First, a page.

A Fiennes Family Affair
Childrens Express reporters caught up with director Martha Fiennes in Derry
Film director Martha Fiennes attended the Foyle Film festival (November 2005) to talk about her feature film, Chromophobia. Children’s Express reporters Joseph McDermott, Sharmin Rahman, Emma Arbuckle and Sharon McLaughlin caught up with her at the Tower Hotel where she was hosting a workshop.
Martha was a successful commercials and music video director when she directed her first feature film, Onegin, six years ago, which won several awards. The film stars her brother Ralph, who is most famous in his own right for starring in such films as The End of the Affair and Schindler’s List.
Her latest project, Chromophobia, again marked a collaboration with her brother, as well as performances from Kristin Scott Thomas, Penelope Cruz, Ben Chaplin and Rhys Ifans.
She first explained why she decided to embark on a career in film. 'My dad was a photographer and I used to do a lot of printing for him. I always took pictures from an early age. He had a camera and a dark room and I used to work in there, but I always knew that it wasn’t enough. One still image that was silent wasn’t enough for me.'
Martha believes the biggest challenge any fledgling filmmaker faces is raising the necessary finance. 'There are a lot of difficult aspects. Its not creative, its not ideas, its not working with actors, set designers, hair, make-up, editing, choosing music. For me they are all so much pleasure. For me the most difficult aspect has been the politics, trying to raise the finance, the way you are treated in the raising of finance, the struggle and the persistence.'
She is also wary of the trap many filmmakers fall into, where they take on projects simply on a financial basis. 'For me I have to really love it, the actors have to be right. My ambition is that I achieve what I should be doing and not jumping on to something for the wrong reasons.'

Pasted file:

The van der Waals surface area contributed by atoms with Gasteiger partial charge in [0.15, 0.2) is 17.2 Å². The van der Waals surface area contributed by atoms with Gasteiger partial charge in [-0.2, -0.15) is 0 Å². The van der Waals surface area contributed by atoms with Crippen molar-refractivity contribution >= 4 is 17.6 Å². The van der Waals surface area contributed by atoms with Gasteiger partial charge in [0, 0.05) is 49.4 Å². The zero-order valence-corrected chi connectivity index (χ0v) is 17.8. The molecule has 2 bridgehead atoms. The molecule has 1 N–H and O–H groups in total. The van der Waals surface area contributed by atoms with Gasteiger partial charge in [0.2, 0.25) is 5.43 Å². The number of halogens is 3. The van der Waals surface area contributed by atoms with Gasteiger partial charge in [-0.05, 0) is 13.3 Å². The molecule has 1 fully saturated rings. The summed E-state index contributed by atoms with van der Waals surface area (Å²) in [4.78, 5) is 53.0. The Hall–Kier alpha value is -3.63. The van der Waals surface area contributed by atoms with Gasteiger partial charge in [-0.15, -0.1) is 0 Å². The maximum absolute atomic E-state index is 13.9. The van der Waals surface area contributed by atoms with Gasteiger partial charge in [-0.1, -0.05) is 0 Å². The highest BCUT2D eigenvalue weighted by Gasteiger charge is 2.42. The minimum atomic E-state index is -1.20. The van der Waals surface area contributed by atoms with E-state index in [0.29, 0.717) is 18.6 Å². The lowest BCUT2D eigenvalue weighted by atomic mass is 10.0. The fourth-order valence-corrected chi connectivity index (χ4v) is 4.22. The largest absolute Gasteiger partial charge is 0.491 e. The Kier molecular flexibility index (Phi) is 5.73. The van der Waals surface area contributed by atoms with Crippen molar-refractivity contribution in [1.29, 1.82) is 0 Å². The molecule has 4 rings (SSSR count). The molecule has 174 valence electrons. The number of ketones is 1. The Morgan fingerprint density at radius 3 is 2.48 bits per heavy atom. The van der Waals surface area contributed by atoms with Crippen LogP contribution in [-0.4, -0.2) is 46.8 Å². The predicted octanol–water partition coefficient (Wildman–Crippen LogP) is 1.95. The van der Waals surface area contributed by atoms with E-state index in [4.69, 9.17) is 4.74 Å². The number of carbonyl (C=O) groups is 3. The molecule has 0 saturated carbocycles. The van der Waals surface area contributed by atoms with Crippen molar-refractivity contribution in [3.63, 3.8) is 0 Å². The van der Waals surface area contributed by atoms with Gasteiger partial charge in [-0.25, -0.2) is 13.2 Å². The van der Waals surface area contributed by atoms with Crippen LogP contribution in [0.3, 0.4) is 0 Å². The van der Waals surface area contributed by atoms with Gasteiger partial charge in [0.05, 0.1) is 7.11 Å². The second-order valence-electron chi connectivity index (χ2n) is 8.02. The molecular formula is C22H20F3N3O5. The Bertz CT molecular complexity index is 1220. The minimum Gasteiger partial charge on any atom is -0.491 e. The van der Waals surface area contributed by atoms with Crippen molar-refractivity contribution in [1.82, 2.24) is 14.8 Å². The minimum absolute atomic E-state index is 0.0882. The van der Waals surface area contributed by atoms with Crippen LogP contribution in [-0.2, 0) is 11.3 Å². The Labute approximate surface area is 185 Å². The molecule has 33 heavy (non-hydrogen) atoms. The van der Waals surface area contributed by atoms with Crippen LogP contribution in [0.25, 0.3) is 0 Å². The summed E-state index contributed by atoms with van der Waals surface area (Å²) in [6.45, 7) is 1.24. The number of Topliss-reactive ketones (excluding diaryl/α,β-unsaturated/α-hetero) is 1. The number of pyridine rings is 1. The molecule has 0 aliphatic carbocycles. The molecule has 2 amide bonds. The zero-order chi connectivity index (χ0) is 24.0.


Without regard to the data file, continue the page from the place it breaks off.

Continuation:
Martha feels strongly that practical learning is the direction for young people to take if they want to be a filmmaker. 'Don’t be afraid, there is nothing to fear, borrow a camera or sit down with a pencil and paper, write a scene, however dumb or stupid you think it is. Do it yourself and read it back, pick up a camera, show it, find a way of editing, do it now!'
Despite Chromophobia being chosen to close the Cannes Film festival in May 2005, she is constantly cautious of letting praise go to her head. 'You have got to keep your feet on the ground because the thing that tells you that you are successful is all hype and media and that person is still a person who struggles with every other thing that any other person struggles with.'
One aspect of the artistic process, which fascinates Martha, is the criticism that filmmakers and actors face on a constant basis. Although she understands a critic's right to review a movie she has become somewhat amazed with the level of viciousness with which many now write.
'I wonder when a critic writes something really vicious are they any way connected? Do they think that people are so glamorous that they exist in another dimension because in my experience I have known many people who have been on the receiving end and it is as harsh as it can possibly be. You haven’t created wars, you haven’t been violent to children, you have just expressed yourself and they have a problem with you.'
She continues: 'Some criticism is so out of proportion. I have seen a review in the Guardian that suggested that someone should take a machine gun to Guy Ritchie. You think there are flaws in his movie but you are actually talking about physically destroying the man.'
So far Martha has enjoyed mostly positive reviews for her own work, but critics beware. Step on her toes and don’t expect this director to take the criticism lying down!